Alain F. Corcos
Who Is a Jew? Thoughts of a Biologist: An Essay Dedicated to the Jewish and Non-Jewish Victims of the Nazi Holocaust
I lived with my parents and my brother in southern France under the German occupation from 1940 to 1944. We did not practice any religion, but we were Jews according to Hitler because of our ancestry. And since we had “Jewish blood” we were destined to perish. My direct family survived, which is attributed to them refusing to have anything to do with “racial” laws. However, I lost two uncles, two aunts, and two cousins in death camps.
In March 1944, my brother and I, seventeen and eighteen years old, respectively, escaped from France through the Pyrenees, surrendered to the Spanish police, and were jailed for a week in Spain. We gained our freedom by being exchanged for two hundred pounds, each, of American wheat. We joined the Allied forces in North Africa and eight months later we landed in America to be trained as Air Force personnel.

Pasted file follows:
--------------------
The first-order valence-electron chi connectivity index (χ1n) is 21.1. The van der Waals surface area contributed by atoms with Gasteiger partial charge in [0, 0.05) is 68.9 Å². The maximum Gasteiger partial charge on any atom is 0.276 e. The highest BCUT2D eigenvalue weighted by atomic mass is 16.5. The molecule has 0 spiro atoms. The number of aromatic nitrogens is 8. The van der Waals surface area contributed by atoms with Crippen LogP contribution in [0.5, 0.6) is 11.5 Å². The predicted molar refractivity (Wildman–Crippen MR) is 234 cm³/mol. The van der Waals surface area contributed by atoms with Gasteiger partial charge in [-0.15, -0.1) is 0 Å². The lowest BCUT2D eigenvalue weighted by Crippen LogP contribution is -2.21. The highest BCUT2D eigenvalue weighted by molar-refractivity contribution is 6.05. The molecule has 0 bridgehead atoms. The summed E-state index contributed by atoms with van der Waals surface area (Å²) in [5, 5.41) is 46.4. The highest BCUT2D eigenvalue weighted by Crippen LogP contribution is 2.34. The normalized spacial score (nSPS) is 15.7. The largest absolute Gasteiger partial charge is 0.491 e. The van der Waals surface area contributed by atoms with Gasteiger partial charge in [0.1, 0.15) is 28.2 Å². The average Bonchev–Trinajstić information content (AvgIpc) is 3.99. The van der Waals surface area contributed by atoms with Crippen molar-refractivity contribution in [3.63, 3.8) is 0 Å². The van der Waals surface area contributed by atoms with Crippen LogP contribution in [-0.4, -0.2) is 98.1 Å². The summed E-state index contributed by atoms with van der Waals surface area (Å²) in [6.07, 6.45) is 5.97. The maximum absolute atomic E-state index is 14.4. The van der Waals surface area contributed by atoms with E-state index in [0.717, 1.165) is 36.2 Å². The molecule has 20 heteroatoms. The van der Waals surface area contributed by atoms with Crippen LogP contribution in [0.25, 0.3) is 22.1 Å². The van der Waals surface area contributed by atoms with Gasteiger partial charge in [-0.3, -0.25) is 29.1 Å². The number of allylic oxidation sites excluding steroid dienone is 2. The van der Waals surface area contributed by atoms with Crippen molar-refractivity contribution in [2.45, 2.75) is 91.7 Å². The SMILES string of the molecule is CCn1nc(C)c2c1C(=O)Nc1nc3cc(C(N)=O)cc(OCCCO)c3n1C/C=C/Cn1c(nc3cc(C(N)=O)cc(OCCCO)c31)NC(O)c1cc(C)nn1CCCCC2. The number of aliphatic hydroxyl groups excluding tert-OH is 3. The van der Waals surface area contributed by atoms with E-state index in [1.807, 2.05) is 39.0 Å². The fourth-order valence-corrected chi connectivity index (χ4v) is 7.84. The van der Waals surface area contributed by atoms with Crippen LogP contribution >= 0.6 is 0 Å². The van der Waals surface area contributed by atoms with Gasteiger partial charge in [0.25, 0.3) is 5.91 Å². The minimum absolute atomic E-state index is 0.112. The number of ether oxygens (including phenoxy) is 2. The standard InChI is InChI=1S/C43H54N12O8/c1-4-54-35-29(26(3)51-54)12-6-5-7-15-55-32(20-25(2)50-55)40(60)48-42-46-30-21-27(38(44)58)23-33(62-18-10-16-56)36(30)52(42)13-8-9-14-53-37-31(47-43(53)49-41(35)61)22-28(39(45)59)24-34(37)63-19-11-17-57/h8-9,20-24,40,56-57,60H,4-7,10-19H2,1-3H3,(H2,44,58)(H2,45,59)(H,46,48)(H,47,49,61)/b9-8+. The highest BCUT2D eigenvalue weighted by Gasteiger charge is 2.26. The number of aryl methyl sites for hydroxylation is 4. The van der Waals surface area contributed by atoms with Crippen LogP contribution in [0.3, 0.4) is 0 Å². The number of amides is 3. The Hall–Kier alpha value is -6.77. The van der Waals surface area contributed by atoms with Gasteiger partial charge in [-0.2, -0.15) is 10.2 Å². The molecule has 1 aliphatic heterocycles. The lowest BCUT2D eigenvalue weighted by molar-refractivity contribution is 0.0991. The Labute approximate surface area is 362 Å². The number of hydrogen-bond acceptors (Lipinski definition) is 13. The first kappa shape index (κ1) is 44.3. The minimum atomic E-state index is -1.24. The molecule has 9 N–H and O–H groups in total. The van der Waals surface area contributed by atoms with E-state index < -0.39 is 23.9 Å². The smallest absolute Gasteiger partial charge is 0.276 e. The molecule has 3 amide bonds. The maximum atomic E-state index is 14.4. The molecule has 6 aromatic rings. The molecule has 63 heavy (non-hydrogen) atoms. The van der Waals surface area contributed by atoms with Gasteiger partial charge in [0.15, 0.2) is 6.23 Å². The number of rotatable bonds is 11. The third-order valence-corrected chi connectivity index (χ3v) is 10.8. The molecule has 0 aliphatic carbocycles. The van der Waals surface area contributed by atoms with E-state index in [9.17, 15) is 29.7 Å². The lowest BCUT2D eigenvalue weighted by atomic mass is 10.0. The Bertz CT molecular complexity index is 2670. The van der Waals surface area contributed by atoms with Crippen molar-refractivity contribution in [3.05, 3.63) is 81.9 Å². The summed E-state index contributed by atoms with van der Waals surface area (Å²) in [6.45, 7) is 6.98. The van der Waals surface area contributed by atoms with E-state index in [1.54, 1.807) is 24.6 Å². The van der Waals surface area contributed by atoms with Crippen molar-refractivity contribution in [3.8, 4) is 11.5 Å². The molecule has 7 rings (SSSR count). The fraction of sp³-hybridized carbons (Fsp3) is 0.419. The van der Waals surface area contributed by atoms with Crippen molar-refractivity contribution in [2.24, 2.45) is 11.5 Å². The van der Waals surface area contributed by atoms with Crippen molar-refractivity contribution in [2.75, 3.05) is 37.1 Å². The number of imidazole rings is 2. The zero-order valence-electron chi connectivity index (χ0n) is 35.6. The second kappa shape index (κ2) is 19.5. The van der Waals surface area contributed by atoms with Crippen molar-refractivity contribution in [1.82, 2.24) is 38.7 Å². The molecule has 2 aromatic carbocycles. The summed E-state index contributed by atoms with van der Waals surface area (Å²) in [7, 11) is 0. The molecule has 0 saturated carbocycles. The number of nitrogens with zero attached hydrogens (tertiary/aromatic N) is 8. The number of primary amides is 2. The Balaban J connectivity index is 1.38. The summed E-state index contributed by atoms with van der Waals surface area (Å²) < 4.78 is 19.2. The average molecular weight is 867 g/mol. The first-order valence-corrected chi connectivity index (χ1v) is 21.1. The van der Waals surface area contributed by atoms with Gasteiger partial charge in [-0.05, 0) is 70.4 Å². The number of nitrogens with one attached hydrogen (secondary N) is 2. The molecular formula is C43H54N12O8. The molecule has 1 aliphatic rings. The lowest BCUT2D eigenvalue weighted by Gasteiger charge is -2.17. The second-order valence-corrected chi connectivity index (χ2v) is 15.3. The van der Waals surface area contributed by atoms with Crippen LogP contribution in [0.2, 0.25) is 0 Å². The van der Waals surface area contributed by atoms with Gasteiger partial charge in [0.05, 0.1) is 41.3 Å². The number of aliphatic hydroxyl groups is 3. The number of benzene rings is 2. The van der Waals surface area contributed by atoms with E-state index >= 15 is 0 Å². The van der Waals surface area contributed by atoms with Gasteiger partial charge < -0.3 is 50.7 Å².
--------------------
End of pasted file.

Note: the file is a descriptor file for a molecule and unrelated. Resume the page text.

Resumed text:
When the war was over, I came back to France and headed the family flower farm. I found that the methods for raising flowers were medieval and I decided to go back to the U.S. to learn more modern techniques. I landed in New York City on my way to San Luis Obispo, California, where I became a student in horticulture—although my degrees are in botany and plant pathology. I taught, as a university professor, in genetics, and I have always considered myself a geneticist.
I never forgot my experience in France as a teenager, and I never accepted the idea that I was considered a Jew because my ancestors were. My knowledge of genetics gave me a categorical answer to the eternal question of “Who is a Jew?” The answer is: Someone who follows the rites of Judaism. Jews belong to a religious federation—no matter how loose it is. It is their religion that separates them from the world, not something biological such as genes.